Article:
UPDATE: Wednesday, June 2, 2021 at 7:08 p.m.
Meeting organizers will meet on Thursday, June 3, at 6 p.m. at Clink to discuss an appeal to the closure of Notre Dame Catholic Schools.
UPDATE: Monday, May 31, 2021 at 1:15 p.m.
A meeting concerning an appeal to the closure of Notre Dame Catholic Schools has been canceled according to event organizers.
The meeting was originally scheduled for Monday, May 31 Monday, May 31 at 6 p.m. at Clink, and all those for and against the appeal were invited.
Meeting organizers said they will be rescheduling the meeting, likely on Thursday, June 3.
WICHITA FALLS (KFDX/KJTL) — Three days after the Catholic Diocese of Forth Worth officially closed the doors to Notre Dame Catholic Schools, one woman is now fighting for answers.
“At this point if we don’t move forward, it just disappears and nothing happens,” Brenna Pohlod said.
Pohlod is not only a Notre Dame parent, she’s also an alum of the school.
“There’s still a lot of unanswered questions for a lot of people in the public,” Pohlod said. “You know you’re talking about 117 years of history, hundreds of families, there’s kids and teachers and so many people involved that have invested not just money, but time and talent and their hearts into the school.”
But from the viewpoint of the Catholic Diocese of Fort Worth, they went through all the steps.
Since 2018, church leaders say they tried searching for solutions to aging facilities, low enrollment, and the growing financial burden.
But after loans and continued struggles, the diocese felt like this was the right decision.
“Now it’s time to move to the next step, and that’s what the bishop has done, he’s asked the superintendent to form a committee and begin a strategic planning process where how do we continue catholic education in the northwest deanery of Wichita Falls,” Catholic Diocese of Fort Worth Communications Director Pat Svacina said on May 21st, the school’s last day.
For Pohlod, she feels the town halls and meetings were not widely publicized, even as an involved member of the parish.
She knows as some families try to heal and move on, the appeal may hinder that and for that, she apologizes.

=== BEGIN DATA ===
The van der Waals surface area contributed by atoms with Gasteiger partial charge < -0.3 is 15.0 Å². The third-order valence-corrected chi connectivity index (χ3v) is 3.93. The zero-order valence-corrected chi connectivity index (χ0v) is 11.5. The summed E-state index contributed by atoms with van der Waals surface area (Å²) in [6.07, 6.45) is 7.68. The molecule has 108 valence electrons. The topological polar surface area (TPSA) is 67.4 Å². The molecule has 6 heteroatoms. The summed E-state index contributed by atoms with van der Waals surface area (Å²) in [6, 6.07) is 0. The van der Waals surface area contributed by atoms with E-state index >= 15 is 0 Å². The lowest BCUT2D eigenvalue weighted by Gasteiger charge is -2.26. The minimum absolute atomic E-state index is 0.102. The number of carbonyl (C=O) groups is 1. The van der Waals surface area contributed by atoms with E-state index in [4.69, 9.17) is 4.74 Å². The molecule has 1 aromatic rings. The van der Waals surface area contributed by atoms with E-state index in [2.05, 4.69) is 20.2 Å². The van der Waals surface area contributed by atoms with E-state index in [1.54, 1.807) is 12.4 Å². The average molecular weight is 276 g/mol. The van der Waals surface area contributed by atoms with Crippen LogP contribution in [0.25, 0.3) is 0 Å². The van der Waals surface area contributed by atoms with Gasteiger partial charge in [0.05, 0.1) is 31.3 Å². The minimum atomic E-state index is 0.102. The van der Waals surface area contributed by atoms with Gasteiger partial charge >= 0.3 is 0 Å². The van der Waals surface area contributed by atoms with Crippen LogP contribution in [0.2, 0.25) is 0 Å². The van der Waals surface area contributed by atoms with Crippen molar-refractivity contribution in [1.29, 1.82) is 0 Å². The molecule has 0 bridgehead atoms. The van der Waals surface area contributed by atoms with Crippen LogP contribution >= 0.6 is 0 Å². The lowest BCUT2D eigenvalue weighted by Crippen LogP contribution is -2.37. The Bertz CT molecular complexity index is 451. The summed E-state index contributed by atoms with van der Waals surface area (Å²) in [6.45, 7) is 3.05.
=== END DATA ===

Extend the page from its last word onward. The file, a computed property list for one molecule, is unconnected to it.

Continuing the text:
“I’ve really had to do some praying and discernment to figure out what I’m doing is going to be more detrimental, or in the long run it’s going to help more, and I personally believe that it is still needed,” Pohlod said.
She just hopes to find the facts, so everyone has a clear image of how they got to where they are today.
“There’s only one truth, and finding that out and moving forward and even if closing the school was the only way to move forward,” Pohlod said. “The way that things communicated and the situations that brought us here over the years worth of the school being there, are issues that need to be addressed and fixed as well.”
All this as the dioceses will still look to provide some form of catholic education.
“We’re looking for high catholic education, what the future is, what’s the next step here and that’s in progress already so down the road we’ll have an answer to that,” Svacina said on May 21st.
And moving forward for the fight to save Notre Dame, there’s one thing that stands above all else.
“There are a lot of things on both sides of the appeal, and finding out those truths, is probably the most important part,” Pohlod said.
We reached back out to the diocese today for updated comment on the appeal, but did not hear back.
Pohlod will hold a meeting, next Monday, May 31st at 6 o’clock p.m. at Clink, inviting all those for and against the appeal.
Pohlod also has a Facebook page to follow along the appeal, the group name is, Always ND, Always True.